Senior Federal Reserve official slams financial reform

Churning out more of the same policies that brought us to this crisis in the first place is not the answer. Any sane person has to agree that the financial system needed to be rescued to prevent an even worse crisis but strengthening an elite few while leaving nearly 1,000 banks in trouble is not progress. It’s no wonder Goldman and the other mega banks think they own the US. They do. The financial reform only papers over the problem, setting the stage for the next problem which will be even more costly. More from the Fed’s Richard Fisher via the Huffington Post.

This is most definitely not a market outcome.

“Based on these considerations, coupled with studies suggesting severe limits to economies of scale in banking, it seems that mostly as a result of public policy — and not the competitive marketplace — ever larger banks have come to dominate the financial landscape. And, absent fundamental reform, they will continue to do so. As a result of public policy, big banks have become indestructible. And as a result of public policy, the industrial organization of banking is slanted toward bigness.”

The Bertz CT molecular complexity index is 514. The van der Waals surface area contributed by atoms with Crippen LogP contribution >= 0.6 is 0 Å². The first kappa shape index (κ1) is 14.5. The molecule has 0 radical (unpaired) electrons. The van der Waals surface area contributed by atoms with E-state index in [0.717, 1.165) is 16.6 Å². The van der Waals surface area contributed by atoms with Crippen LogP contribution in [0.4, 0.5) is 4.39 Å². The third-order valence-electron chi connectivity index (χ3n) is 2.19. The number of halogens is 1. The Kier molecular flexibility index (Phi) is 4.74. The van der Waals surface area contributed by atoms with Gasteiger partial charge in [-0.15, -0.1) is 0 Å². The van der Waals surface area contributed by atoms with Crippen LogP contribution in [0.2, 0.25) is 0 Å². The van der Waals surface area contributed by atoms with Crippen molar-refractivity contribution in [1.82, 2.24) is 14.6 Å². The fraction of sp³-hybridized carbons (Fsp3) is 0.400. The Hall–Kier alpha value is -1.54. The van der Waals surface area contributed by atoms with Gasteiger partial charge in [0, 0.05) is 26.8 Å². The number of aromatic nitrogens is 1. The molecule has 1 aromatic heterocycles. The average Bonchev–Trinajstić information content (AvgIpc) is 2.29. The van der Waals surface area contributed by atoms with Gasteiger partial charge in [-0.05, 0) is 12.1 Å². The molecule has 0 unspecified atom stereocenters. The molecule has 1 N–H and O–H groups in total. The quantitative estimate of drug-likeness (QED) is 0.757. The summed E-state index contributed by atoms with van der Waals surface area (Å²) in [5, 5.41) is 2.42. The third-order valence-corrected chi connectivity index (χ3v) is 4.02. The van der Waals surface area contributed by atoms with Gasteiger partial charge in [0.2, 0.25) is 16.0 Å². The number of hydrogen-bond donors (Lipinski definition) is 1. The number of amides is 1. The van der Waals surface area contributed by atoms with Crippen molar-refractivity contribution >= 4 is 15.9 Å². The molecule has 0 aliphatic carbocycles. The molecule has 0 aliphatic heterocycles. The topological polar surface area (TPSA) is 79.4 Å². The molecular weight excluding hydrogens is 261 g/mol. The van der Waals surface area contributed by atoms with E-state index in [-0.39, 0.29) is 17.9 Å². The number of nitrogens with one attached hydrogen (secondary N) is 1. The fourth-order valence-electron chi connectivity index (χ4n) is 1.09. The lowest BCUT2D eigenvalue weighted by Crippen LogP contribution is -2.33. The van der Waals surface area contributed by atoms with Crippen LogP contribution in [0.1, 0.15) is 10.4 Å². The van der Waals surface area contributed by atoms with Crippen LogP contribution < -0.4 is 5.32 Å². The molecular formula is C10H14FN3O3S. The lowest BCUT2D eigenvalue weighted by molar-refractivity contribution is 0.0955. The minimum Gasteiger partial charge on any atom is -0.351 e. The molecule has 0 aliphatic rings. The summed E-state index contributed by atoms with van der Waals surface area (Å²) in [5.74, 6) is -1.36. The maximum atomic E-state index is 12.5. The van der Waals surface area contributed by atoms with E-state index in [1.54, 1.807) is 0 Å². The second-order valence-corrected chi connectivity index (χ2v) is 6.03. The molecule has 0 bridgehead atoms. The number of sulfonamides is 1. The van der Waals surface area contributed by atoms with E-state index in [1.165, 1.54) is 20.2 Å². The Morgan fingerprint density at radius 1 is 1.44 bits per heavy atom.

This is an unfair, nontransparent, and dangerous taxpayer subsidy at work.

“Big banks that took on high risks and generated unsustainable losses received a public benefit: TBTF [“too big to fail”] support. As a result, more conservative banks were denied the market share that would have been theirs if mismanaged big banks had been allowed to go out of business. In essence, conservative banks faced publicly backed competition.”

An American in Paris, France. BA in History & Political Science from Ohio State. Provided consulting services to US software startups, launching new business overseas that have both IPO’d and sold to well-known global software companies. Currently launching a new cloud-based startup. Full bio here.

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